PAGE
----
10 June 2020

Waterstones is planning to ask customers who've handled books to put them on trolleys for removal and isolation. Clothing stores expect to keep changing rooms closed to minimise contact with garments. As our economy attempts to renew itself in the wake of COVID-19, the retail sector faces particular challenges.
Rethinking retail - woman shopping wearing a mask

Our colleague Kirsten Cowan, an expert in consumer attitudes and how brands are perceived, explains that building a deeper relationship with customers will be key to survival.

The British Retail Consortium has estimated that non-food retailers have lost £1.8 billion in sales during lockdown. The trade body says that many of its members still face a fight for survival as restrictions ease. The sector was already struggling with the shift to online purchases, a trend that has accelerated.

There have also been reports from other countries that when shops reopen customer numbers are well below normal but each shopper spends more, so while there are challenges for retail there are also opportunities.

A key question being asked is if COVID-19 sounds the death knell for physical retail. I don't think it does. Consumers have an inherent need to touch and evaluate objects before making a purchase. While online retail could find ways to address these needs through technical innovation, the simple truth is that consumers like the experience of shopping; they look forward to buying makeup and clothing, for example.

While retailers are starting to alter their layouts and physical space to enable social distancing, shopping, for many, will always be therapeutic and a source of social interaction.

So besides physical layout, what should retailers do to bring back customers they've lost during lockdown? Consumers who have the financial means will do what they can to support the retail chains they feel connected to, from buying online to connecting with these brands on social media.

Integrating your online shop, your social media channels, and building a community through these channels can result in a high level of engagement.

For some consumers, the fact they cannot shop as 'normal' opens up opportunities for delivering to them, even running errands if they are local, to help build a relationship. Businesses will need to more tightly align the channels they use. What we call an 'omni-channel environment' is going to matter hugely because customers are not just local; they are global. Integrating your online shop, your social media channels, and building a community through these channels can result in a high level of engagement with customers that excites them. Retailers should recognise the opportunity that this could bring, expanding beyond virtual tastings to cooking demos, styling how-to videos, DIY projects, and more. I fully expect the next five years will see a much more connected and innovative retail environment.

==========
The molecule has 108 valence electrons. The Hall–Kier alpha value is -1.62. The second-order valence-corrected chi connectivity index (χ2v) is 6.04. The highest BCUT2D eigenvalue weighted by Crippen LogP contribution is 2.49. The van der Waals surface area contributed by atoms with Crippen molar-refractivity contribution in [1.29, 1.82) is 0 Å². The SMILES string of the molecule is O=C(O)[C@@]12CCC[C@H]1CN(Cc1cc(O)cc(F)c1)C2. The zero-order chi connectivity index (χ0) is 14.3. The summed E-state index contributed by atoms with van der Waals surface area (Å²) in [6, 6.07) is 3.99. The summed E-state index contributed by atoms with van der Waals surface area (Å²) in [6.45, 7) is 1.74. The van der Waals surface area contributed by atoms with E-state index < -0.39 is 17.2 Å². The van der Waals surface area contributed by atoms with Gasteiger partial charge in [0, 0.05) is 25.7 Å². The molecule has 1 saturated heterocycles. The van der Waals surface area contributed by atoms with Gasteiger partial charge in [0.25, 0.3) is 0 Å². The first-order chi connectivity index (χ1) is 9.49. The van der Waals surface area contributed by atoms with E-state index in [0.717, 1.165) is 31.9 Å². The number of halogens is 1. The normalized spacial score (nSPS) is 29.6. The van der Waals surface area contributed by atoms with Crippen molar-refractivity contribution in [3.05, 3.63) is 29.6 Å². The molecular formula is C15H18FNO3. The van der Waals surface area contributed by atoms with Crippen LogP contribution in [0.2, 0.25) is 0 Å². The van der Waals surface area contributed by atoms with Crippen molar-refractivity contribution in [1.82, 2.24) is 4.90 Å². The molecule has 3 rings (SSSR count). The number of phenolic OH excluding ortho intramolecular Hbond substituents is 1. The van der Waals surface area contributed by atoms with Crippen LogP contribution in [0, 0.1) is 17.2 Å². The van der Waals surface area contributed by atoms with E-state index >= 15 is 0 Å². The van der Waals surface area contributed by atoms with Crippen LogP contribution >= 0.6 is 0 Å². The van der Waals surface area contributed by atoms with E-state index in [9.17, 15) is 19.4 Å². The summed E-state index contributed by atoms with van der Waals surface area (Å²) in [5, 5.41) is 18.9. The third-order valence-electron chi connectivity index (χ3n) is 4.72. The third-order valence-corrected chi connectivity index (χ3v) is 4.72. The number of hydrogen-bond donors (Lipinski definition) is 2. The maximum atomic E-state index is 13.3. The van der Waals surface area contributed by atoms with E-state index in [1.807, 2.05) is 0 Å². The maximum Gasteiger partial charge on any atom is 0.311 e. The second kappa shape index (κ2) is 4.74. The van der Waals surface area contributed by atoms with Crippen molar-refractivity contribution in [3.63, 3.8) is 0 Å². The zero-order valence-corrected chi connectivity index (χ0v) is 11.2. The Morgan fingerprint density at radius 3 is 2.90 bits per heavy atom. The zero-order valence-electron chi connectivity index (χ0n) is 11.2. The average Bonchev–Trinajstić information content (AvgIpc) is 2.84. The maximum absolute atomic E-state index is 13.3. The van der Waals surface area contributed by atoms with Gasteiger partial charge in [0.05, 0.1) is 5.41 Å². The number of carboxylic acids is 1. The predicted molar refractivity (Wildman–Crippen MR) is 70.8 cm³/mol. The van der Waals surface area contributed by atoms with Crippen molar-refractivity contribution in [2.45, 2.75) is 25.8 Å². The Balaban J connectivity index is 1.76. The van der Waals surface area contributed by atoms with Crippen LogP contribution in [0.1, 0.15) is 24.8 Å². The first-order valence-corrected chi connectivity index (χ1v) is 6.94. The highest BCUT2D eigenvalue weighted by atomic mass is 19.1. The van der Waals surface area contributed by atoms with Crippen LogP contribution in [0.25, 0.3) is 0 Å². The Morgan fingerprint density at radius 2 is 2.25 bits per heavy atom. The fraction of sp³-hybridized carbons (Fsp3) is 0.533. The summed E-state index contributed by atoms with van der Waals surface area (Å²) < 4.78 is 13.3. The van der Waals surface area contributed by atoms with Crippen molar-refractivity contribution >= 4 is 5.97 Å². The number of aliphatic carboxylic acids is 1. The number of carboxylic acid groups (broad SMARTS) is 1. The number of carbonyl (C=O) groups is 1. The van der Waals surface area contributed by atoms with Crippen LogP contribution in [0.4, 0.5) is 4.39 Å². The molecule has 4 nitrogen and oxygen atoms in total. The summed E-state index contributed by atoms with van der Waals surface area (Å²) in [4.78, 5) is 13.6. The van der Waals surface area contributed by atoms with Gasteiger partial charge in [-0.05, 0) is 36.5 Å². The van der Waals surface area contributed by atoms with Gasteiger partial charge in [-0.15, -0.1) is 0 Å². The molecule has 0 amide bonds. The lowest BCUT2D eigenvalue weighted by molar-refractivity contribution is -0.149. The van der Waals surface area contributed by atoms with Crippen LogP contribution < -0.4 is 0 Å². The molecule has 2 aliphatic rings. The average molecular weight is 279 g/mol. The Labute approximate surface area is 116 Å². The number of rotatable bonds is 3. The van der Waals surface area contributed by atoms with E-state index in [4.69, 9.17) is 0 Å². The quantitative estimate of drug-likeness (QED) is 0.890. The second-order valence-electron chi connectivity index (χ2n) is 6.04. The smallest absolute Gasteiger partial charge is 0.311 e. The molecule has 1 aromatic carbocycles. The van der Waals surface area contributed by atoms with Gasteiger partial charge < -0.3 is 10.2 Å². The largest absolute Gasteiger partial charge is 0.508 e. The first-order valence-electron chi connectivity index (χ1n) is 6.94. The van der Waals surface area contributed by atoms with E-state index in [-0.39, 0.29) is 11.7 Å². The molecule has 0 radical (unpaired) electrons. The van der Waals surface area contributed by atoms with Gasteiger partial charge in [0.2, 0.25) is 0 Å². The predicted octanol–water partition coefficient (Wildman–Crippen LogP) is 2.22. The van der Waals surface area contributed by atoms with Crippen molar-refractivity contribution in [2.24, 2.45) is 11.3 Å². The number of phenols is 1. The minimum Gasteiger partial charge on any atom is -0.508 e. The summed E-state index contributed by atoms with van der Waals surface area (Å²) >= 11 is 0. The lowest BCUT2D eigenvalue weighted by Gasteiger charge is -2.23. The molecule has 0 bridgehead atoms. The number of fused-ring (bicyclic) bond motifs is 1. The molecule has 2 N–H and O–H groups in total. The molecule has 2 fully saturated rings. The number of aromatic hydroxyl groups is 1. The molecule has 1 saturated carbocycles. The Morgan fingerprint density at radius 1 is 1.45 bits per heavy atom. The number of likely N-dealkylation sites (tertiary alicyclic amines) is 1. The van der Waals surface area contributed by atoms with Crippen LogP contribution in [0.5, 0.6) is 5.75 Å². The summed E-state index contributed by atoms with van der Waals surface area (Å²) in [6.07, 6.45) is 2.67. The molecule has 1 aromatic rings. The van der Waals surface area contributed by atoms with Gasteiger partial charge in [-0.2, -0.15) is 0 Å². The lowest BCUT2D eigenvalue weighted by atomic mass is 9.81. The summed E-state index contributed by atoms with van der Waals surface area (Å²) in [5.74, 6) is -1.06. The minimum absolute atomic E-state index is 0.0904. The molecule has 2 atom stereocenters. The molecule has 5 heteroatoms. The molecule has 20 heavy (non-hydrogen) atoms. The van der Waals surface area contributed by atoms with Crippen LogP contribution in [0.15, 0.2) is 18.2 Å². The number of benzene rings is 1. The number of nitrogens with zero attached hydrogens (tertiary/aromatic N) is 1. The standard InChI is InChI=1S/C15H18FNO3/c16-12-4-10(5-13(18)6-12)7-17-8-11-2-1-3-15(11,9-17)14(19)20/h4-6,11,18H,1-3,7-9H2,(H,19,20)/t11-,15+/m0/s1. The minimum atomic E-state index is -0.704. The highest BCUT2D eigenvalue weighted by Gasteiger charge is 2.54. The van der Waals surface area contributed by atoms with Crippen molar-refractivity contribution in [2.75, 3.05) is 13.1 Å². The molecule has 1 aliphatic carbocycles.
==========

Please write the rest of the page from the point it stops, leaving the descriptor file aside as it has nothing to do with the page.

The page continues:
One lockdown legacy already appears to be that we have become used to deliveries. But it's not all plain sailing. Take Amazon, for example. If this global phenomenon isn't careful, consumers will regard it as a business to transact with rather than a friend. Consumers are not motivated by variety alone. Amazon does offer convenience but this can be easily emulated by others. For instance, Marks & Spencer now offers items sold in store through Deliveroo. What we will see emerge from this pandemic is retailers who will innovate to develop new channels, and provide more variety and assortment to address consumer needs. The retailers that do this the most authentically and responsibly will have the strongest competitive advantage because they develop real connections with consumers.

The final thought I'd pose is around the kind of consumerism that we will see in the months and years ahead. There's a huge opportunity for innovative, small businesses to thrive. On social medial we see strong support for buying local even after lockdown fully ends, and of course we don't really know when that will be, so support for buying local could become embedded.

It's a long road ahead for retailers and challenging to predict. As consumers, what we can do is support our innovative local businesses to ensure that retailers are more sustainable in the long run.

Kirsten Cowan

Kirsten Cowan is Lecturer in Marketing at the University of Edinburgh Business School

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